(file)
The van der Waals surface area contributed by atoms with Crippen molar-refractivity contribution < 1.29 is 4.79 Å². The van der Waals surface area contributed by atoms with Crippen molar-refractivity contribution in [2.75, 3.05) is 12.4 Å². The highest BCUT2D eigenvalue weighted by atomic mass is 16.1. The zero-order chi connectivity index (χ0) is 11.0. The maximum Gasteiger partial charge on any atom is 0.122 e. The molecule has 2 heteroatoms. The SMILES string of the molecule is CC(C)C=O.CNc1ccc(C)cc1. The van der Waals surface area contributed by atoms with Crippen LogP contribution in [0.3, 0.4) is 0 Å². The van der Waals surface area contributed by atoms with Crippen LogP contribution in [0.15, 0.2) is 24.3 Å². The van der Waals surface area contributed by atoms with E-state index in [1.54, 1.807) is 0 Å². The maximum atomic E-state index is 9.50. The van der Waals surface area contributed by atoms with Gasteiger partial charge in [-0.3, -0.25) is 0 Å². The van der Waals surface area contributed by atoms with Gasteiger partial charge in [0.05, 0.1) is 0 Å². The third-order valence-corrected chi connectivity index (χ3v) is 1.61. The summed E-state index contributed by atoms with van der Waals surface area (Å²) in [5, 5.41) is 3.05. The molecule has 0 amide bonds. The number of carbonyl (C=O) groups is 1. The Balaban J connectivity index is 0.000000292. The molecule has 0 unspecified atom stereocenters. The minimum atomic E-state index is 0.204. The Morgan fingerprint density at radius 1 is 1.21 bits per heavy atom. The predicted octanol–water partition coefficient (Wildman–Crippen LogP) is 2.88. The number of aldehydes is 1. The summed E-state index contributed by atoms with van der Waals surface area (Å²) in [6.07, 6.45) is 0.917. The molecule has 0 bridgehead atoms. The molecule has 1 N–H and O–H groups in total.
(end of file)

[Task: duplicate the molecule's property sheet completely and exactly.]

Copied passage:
The van der Waals surface area contributed by atoms with Crippen molar-refractivity contribution < 1.29 is 4.79 Å². The van der Waals surface area contributed by atoms with Crippen molar-refractivity contribution in [2.75, 3.05) is 12.4 Å². The highest BCUT2D eigenvalue weighted by atomic mass is 16.1. The zero-order chi connectivity index (χ0) is 11.0. The maximum Gasteiger partial charge on any atom is 0.122 e. The molecule has 2 heteroatoms. The SMILES string of the molecule is CC(C)C=O.CNc1ccc(C)cc1. The van der Waals surface area contributed by atoms with Crippen LogP contribution in [0.3, 0.4) is 0 Å². The van der Waals surface area contributed by atoms with Crippen LogP contribution in [0.15, 0.2) is 24.3 Å². The van der Waals surface area contributed by atoms with E-state index in [1.54, 1.807) is 0 Å². The maximum atomic E-state index is 9.50. The van der Waals surface area contributed by atoms with Gasteiger partial charge in [-0.3, -0.25) is 0 Å². The van der Waals surface area contributed by atoms with Gasteiger partial charge in [0.05, 0.1) is 0 Å². The third-order valence-corrected chi connectivity index (χ3v) is 1.61. The summed E-state index contributed by atoms with van der Waals surface area (Å²) in [5, 5.41) is 3.05. The molecule has 0 amide bonds. The number of carbonyl (C=O) groups is 1. The Balaban J connectivity index is 0.000000292. The molecule has 0 unspecified atom stereocenters. The minimum atomic E-state index is 0.204. The Morgan fingerprint density at radius 1 is 1.21 bits per heavy atom. The predicted octanol–water partition coefficient (Wildman–Crippen LogP) is 2.88. The number of aldehydes is 1. The summed E-state index contributed by atoms with van der Waals surface area (Å²) in [6.07, 6.45) is 0.917. The molecule has 0 bridgehead atoms. The molecule has 1 N–H and O–H groups in total.